Many people may not realize it, but what Steinbeck says about a true teacher being an artist is, well, very true - I read about it in studies about learning styles and processes each week. It is an art in how you are shaping, as Steinbeck says, the human mind and spirit - to become productive members of society. To become knowledgable, and passionate members of society. There is something much more deep, and meaningful about why I chose this area of study and profession, and it's a process I'm coming to terms with, though a lot of it has shone through in these late studies. And John Steinbeck beautifully captures this trail.

Ultimately, John Steinbeck has always been one of my favorite authors, alongside Ralph Waldo Emerson, and C.S. Lewis, among others of course!!

Learning about learning is awesome. It's even better when you're taking a Learning Theory course, as well as a Psychology course, at the same time. It's even better than that when you are at a school that instills Biblical values and teachings into lessons and material for each week (I've been using these words so much in assignments and discussions lately!). Love love love Liberty!

Today, I am thankful for...
Day 8: I am thankful for having the opportunity to attend Texas A&M University - although my time was cut short! - and I am grateful for being a part of such amazing traditions (Midnight Yell, Silver Taps, Muster, Bonfire Remembrance, Maroon Out, The Big Event, and getting my Aggie Ring - September!! among much more!), as well as an inspiring fellowship (Aggies in Mission - AIM). Also, thank you A&M for allowing me to meet my husband while bringing me closer to God at the same time (AIM)!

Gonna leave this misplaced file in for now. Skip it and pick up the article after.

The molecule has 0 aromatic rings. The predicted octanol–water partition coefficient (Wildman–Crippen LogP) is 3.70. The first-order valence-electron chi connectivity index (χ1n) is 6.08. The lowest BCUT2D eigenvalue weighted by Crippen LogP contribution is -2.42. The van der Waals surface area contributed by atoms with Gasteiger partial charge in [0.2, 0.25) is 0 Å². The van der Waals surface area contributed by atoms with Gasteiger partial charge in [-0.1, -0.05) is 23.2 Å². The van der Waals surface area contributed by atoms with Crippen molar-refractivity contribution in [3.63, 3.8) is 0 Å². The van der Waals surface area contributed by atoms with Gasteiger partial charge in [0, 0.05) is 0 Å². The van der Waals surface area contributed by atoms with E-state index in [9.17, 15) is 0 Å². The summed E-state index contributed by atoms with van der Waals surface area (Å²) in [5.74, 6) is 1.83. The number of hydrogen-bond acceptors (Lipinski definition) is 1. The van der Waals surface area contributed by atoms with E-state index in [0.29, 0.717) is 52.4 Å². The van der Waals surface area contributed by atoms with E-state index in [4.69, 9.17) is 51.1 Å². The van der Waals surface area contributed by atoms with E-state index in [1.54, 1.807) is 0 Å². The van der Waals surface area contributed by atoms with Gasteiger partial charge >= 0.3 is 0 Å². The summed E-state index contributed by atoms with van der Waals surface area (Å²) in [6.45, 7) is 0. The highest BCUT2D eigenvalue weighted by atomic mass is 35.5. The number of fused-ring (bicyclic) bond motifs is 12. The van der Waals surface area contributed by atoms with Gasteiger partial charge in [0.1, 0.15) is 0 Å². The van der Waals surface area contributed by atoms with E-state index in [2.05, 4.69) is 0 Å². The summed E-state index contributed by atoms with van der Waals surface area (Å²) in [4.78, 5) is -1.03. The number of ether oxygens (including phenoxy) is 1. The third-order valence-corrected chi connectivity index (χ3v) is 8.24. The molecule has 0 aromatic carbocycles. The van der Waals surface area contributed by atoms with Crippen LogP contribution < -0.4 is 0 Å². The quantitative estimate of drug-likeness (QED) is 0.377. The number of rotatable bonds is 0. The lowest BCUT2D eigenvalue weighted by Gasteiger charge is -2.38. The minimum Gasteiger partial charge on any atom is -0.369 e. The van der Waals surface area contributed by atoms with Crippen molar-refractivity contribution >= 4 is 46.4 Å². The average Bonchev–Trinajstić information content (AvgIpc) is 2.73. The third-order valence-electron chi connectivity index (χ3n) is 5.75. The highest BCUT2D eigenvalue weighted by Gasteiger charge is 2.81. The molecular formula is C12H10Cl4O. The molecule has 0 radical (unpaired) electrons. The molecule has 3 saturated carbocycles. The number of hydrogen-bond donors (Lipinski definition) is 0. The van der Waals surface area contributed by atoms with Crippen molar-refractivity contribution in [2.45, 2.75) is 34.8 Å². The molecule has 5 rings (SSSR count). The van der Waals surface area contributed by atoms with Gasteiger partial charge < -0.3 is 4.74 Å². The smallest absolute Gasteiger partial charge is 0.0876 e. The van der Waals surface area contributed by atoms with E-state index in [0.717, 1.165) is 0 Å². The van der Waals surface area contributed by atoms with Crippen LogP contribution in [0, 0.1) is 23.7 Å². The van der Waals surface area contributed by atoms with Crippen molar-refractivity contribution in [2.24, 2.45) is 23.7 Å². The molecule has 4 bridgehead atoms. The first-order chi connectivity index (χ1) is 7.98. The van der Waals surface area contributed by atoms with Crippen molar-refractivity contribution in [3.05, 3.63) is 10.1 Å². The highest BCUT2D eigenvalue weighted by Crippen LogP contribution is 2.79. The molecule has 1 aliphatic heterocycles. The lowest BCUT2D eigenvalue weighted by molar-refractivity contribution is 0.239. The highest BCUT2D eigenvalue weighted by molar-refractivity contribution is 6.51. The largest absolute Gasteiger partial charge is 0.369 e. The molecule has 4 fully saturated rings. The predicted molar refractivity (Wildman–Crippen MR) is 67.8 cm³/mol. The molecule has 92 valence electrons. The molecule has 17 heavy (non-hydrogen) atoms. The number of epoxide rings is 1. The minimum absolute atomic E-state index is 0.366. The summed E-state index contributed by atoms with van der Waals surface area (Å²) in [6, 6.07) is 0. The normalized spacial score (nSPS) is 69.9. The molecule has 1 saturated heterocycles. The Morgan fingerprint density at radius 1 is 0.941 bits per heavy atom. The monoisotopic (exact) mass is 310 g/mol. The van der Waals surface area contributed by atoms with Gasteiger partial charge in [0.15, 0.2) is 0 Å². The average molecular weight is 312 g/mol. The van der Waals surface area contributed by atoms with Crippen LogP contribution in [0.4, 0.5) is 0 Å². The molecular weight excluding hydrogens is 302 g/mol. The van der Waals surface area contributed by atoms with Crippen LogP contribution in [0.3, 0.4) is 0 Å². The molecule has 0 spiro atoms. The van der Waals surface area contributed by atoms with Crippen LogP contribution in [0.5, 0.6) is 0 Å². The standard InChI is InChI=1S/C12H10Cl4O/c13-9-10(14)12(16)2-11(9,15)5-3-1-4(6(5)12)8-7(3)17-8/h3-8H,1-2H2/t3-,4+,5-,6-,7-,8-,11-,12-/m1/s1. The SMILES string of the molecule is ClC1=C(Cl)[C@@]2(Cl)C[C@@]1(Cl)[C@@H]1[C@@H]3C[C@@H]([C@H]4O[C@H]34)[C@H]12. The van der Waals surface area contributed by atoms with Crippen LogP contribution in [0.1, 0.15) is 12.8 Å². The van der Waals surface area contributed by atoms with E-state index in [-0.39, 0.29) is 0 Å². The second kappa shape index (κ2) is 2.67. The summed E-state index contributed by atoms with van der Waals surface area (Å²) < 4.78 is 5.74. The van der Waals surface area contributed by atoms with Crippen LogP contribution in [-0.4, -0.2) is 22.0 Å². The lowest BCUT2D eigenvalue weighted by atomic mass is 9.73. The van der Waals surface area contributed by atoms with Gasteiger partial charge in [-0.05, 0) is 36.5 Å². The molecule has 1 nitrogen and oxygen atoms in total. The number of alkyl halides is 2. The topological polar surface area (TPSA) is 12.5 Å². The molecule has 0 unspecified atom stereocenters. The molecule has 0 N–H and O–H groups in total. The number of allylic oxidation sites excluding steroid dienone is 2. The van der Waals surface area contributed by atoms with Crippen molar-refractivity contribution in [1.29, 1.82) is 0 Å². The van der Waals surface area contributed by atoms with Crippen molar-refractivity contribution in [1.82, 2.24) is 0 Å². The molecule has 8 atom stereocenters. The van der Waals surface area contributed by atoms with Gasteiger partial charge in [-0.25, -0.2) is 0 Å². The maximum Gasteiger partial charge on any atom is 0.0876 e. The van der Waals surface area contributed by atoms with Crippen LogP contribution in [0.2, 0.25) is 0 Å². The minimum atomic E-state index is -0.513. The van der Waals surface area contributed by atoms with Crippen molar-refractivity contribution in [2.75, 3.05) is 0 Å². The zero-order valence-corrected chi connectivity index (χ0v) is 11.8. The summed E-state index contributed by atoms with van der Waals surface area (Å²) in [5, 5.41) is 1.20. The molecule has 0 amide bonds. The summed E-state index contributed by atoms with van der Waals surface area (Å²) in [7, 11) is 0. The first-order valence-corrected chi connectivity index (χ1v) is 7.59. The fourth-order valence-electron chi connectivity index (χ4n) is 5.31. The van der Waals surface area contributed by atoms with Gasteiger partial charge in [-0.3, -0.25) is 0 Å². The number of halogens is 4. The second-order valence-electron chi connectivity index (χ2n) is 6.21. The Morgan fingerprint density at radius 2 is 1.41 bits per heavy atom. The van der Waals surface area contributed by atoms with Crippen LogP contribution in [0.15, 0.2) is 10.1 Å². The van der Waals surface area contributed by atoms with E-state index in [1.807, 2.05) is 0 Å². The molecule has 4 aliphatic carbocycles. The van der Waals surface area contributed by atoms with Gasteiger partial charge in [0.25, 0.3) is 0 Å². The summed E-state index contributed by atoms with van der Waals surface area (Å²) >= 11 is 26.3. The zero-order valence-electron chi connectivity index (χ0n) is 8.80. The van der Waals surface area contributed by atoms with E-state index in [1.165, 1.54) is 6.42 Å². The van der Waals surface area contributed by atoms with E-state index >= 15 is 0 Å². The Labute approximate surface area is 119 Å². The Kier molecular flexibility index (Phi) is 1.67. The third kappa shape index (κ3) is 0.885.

Day 9: I am thankful for our furry children, Trigger and Scruffy. We love our kitty and miss our puppy to pieces. It feels wonderful that we took them both in - Trigger as a stray living underneath a house at a month old, and Scruffy from the shelter, found wandering the dangerous streets of Bryan. I don't know what I'd do without animals - especially these two!!! They bring us so much comfort and happiness.
Day 10: I am thankful for having such a strong conviction to be a teacher. After much second guessing, contemplation, and prayer (as well as direction from Marshall) it feels great to know that I am going in the right direction, and that I made the right decision for my future career. And, if I ever find myself in doubt...I confirm these feelings whenever I watch Matilda - Miss Honey is so inspiring! I hope one day I can be like her.... And my kindergarten teacher, Mrs. Haun, my 4th grade teacher, Mrs. Carter, and my 8th grade science teacher, Mrs. Look. ---That's three real teachers! I guess I'm pretty lucky then, by what John Steinbeck said :)